Cost-Effective Evaluation of Nonalcoholic Fatty Liver Disease With NAFLD Fibrosis Score and Vibration Controlled Transient Elastography

2015 American Journal of Gastroenterology 110;9 (1298-1304)

OBJECTIVES: The risk of advanced fibrosis in nonalcoholic fatty liver disease (NAFLD) is traditionally assessed with a liver biopsy, which is both costly and associated with adverse events. METHODS: We sought to compare the cost-effectiveness of four different strategies to assess fibrosis risk in patients with NAFLD: vibration controlled transient elastography (VCTE), the NAFLD fibrosis score (NFS), combination testing with NFS and VCTE, and liver biopsy (usual care). We developed a probabilistic decision analytical microsimulation state-transition model wherein we simulated a cohort of 10,000 50-year-old Americans with NAFLD undergoing evaluation by a gastroenterologist. VCTE performance was obtained from a prospective cohort of 144 patients with NAFLD. RESULTS: Both the NFS alone and the NFS/VCTE strategies were cost effective at $5,795 and $5,768 per quality-adjusted life years (QALY), respectively. In the microsimulation, the NFS alone and NFS/VCTE strategies were the most cost-effective (dominant) in 66.8 and 33.2% of samples given a willingness-to-pay threshold of $100,000 per QALY. In a sensitivity analysis, the minimum cost per liver biopsy at which the NFS is cost saving is $339 and the maximum cost per VCTE exam at which the NFS/VCTE strategy remains cost saving is $1,593. The expected value of further research on this topic is $526 million. CONCLUSIONS: Non-invasive risk stratification with both the NFS alone and the NFS/VCTE are cost-effective strategies for the evaluation and management of patients with NAFLD presenting to a gastroenterologist. Further research is needed to better define the natural history of NAFLD and the effect of novel treatments on decision making.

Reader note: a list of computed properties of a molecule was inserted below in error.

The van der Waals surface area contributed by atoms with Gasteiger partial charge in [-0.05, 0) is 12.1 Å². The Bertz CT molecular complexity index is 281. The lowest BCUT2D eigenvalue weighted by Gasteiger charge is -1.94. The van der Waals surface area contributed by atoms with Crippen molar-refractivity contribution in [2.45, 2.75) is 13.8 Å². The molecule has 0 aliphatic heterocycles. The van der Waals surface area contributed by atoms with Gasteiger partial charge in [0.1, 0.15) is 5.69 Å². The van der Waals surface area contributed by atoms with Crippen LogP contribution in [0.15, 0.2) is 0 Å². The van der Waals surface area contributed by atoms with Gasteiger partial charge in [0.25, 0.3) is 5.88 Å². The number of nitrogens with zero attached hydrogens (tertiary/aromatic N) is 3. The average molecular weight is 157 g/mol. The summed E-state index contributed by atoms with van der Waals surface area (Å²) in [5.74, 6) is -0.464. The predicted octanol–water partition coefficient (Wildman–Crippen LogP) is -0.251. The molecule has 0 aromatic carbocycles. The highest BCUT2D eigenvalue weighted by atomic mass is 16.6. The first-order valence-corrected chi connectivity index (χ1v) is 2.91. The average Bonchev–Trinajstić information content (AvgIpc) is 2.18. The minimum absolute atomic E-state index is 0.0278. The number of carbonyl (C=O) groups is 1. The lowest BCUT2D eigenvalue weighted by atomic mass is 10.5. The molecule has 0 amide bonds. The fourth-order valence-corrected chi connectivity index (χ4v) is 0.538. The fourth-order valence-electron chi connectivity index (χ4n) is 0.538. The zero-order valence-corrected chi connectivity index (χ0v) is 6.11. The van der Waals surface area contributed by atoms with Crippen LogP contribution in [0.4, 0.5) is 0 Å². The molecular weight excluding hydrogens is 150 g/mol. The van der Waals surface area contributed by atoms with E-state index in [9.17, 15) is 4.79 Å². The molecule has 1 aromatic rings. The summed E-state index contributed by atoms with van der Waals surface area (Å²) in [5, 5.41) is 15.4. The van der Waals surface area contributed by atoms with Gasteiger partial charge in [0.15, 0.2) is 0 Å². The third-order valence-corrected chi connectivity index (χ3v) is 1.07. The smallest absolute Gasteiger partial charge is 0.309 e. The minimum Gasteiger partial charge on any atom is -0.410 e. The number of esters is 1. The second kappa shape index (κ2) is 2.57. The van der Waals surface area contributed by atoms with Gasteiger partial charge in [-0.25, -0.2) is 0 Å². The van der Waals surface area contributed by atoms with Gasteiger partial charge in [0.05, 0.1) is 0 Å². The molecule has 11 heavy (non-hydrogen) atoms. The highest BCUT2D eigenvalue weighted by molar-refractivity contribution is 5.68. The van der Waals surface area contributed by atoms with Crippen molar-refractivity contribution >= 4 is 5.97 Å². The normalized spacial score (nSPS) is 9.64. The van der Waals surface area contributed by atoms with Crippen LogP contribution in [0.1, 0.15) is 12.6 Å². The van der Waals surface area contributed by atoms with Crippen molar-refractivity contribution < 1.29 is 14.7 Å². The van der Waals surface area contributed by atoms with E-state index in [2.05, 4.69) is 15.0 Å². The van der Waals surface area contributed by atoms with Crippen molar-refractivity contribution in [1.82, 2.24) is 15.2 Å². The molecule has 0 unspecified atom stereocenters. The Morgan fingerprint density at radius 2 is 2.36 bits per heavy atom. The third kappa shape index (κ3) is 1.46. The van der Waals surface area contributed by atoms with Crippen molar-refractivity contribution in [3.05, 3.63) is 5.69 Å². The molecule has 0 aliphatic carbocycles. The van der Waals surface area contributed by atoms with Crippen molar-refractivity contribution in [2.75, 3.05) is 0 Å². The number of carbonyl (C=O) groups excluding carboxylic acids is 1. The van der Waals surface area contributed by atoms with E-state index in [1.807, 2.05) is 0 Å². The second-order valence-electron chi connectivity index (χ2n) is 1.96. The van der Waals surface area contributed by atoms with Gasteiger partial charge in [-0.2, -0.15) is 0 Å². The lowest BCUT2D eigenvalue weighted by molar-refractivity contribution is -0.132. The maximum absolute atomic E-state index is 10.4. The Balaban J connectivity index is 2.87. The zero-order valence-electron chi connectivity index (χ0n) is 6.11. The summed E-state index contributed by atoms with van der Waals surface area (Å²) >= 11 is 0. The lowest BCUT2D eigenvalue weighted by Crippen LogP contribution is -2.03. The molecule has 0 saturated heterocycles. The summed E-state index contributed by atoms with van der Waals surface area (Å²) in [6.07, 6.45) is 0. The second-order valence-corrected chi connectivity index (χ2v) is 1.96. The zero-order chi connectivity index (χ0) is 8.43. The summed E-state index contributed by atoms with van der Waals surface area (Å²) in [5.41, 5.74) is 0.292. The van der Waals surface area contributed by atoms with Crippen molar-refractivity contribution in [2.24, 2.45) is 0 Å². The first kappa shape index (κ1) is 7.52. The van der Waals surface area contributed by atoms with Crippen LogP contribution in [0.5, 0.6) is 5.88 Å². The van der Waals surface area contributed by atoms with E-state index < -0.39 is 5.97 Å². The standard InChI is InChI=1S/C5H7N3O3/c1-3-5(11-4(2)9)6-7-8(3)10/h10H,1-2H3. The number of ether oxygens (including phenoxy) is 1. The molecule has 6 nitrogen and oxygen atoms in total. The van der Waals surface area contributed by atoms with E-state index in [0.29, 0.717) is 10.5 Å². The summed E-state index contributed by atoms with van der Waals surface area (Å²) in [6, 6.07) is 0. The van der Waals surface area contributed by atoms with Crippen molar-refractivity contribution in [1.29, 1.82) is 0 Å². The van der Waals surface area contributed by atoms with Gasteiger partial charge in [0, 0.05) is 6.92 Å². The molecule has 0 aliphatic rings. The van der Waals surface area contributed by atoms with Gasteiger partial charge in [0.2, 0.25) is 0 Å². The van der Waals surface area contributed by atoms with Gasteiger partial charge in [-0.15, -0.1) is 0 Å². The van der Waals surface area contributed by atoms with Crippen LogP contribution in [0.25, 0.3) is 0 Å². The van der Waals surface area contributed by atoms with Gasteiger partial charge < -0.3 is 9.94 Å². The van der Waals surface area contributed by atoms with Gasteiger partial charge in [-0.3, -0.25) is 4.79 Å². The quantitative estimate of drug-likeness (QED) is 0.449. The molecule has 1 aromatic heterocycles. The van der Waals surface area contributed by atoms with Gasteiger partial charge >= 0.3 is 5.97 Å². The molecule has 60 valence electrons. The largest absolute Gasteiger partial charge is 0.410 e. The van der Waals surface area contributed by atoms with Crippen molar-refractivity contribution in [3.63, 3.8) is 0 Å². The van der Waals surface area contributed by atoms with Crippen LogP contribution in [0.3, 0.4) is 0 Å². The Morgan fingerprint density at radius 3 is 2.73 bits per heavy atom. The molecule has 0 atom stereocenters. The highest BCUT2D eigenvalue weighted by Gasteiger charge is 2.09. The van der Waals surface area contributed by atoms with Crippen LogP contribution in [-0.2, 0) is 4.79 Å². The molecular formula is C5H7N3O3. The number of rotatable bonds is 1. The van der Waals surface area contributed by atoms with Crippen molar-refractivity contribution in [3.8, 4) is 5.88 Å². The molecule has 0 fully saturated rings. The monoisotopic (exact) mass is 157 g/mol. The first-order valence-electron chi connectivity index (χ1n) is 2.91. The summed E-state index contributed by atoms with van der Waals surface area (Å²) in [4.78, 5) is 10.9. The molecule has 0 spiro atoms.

Pubmed : 26303130